Riding the wave of inflation: how businesses can cope
With costs going up, how can your business owners weather the economic storm? Michael Blaken of Optimum Professional Services looks at some options.
Liz Truss has been in office for a short time as the new Prime Minister and she has a desk-load of urgent work to tackle: inflation, potential recession, war in Ukraine, fuel prices, climate change… the list goes on.
And while the new Government is working out how to deal with national and international issues, businesses locally also need to look at how to cope with the fluctuating economic situation.
With costs going up, how best can business owners ride this storm?
One obvious way to help maintain margins, which are being eroded by increasing costs, is to raise prices, and many businesses will be doing so.
But an automatic response may be kneejerk. By all means, increase prices if it’s right for your business, but take a step back first to assess.
An increase in prices may result in a fall in sales or enquiries.
To help combat this, try to demonstrate to customers the value you bring, to make them still want to spend with you.
If the service you offer warrants a price increase, and your customers will go with it, then it may be right for your business.
If, however, you sell widgets and you increase your prices, then your customers may source their widgets from elsewhere.
Think first before you reach for the price increase button.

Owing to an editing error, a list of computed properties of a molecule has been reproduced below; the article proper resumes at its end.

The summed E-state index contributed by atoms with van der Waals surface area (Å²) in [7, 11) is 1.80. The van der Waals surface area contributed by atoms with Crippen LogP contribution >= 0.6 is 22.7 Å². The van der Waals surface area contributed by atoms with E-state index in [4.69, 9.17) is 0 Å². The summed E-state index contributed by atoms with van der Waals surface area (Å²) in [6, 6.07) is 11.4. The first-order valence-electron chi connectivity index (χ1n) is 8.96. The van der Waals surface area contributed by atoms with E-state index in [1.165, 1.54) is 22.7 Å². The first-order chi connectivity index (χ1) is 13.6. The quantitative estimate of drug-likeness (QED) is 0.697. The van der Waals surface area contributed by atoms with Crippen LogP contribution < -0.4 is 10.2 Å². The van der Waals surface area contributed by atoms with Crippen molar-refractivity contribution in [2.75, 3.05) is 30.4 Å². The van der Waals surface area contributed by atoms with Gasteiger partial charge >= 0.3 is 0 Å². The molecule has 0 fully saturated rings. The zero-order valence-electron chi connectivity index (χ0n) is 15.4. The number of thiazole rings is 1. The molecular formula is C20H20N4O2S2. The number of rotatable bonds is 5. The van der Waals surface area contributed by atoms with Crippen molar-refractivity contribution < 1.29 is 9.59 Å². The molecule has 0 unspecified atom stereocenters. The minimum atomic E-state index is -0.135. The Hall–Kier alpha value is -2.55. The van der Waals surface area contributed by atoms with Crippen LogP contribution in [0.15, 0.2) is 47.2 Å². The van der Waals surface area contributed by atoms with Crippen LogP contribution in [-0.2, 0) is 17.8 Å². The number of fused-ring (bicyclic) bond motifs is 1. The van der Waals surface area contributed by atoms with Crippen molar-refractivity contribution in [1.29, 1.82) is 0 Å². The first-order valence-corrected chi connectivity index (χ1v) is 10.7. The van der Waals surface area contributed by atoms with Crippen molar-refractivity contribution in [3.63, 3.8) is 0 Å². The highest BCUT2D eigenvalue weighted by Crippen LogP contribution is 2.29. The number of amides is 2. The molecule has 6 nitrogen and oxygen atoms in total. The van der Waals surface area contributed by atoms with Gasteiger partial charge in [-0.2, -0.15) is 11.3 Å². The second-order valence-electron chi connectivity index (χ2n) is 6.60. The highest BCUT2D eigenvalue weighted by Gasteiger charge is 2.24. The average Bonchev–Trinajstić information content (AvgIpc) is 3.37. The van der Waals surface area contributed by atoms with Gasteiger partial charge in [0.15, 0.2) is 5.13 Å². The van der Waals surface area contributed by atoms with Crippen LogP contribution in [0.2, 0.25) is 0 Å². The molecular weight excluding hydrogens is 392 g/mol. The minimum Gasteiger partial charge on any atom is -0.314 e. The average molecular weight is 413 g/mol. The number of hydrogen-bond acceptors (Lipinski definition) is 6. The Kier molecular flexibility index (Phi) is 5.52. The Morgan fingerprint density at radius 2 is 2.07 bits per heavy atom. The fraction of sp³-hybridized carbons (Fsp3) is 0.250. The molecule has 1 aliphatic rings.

If you decide a price rise isn’t right for your business, then you will still need to take steps to ensure you don’t stand still, or worse, go backwards, because your costs are still rising.
First, look at what costs you can cut. Where are you over-spending? Where are you not getting value for money? Do you have any wastage or inefficiencies?
Hitherto, your business may have been able to carry these; that time has now passed.
For example, you may be in premises that are too large for your business. Until now, you’ve been able to bear this additional cost, but with energy bills rising, now may be the time to relocate to smaller premises, or perhaps sublet part of the building.
Carry out price comparisons, to see if you can get a better deal from your suppliers. Any small costs you save in raw materials or supply may, collectively, add up to a significant sum.
Look at your people. Are they working efficiently? Are they deployed in the best areas of the business? This doesn’t mean you should be considering redundancies; this might, in fact, be an opportunity to invest in training or retraining, so you can move people around, and get a better overall result from your team.
And talking of investment, if you have the funds available, now could be a good time to invest in equipment, to make your business more efficient and help to keep your running costs down.
The Super-Deduction Scheme will continue to operate until 31 March 2023, where companies investing in qualifying new plant and machinery assets can claim a 130 per cent super-deduction capital allowance, plus a 50 per cent first-year allowance for qualifying special rate assets.
It means businesses can cut their tax bill by up to 25p for every £1 they invest in super-deduction assets.
Also operating is the Annual Investment Allowance, which until 31 March 2023, remains at £1 million.
All of these measures should help bring down costs for businesses, as we face an uncertain economic future.
Michael Blaken is accounts director at Optimum Professional Services https://www.optps.co.uk/
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